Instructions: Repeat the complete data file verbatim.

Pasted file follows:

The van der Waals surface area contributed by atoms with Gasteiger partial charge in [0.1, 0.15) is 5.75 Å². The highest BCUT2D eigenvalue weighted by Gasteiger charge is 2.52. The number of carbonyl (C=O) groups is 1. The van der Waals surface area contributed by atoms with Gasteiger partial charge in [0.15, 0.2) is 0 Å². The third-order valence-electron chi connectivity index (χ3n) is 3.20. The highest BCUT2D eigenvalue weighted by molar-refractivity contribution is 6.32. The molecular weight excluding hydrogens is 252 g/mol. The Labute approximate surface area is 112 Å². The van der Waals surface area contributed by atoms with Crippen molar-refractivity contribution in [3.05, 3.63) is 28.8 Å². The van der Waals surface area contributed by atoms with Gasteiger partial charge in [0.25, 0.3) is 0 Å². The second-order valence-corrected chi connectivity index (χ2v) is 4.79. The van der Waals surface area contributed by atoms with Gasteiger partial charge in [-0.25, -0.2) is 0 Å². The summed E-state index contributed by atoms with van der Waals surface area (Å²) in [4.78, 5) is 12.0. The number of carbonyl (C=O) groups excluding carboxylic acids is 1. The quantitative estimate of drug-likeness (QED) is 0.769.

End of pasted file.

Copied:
The van der Waals surface area contributed by atoms with Gasteiger partial charge in [0.1, 0.15) is 5.75 Å². The highest BCUT2D eigenvalue weighted by Gasteiger charge is 2.52. The number of carbonyl (C=O) groups is 1. The van der Waals surface area contributed by atoms with Gasteiger partial charge in [0.15, 0.2) is 0 Å². The third-order valence-electron chi connectivity index (χ3n) is 3.20. The highest BCUT2D eigenvalue weighted by molar-refractivity contribution is 6.32. The molecular weight excluding hydrogens is 252 g/mol. The Labute approximate surface area is 112 Å². The van der Waals surface area contributed by atoms with Crippen molar-refractivity contribution in [3.05, 3.63) is 28.8 Å². The van der Waals surface area contributed by atoms with Gasteiger partial charge in [0.25, 0.3) is 0 Å². The second-order valence-corrected chi connectivity index (χ2v) is 4.79. The van der Waals surface area contributed by atoms with Gasteiger partial charge in [-0.25, -0.2) is 0 Å². The summed E-state index contributed by atoms with van der Waals surface area (Å²) in [4.78, 5) is 12.0. The number of carbonyl (C=O) groups excluding carboxylic acids is 1. The quantitative estimate of drug-likeness (QED) is 0.769.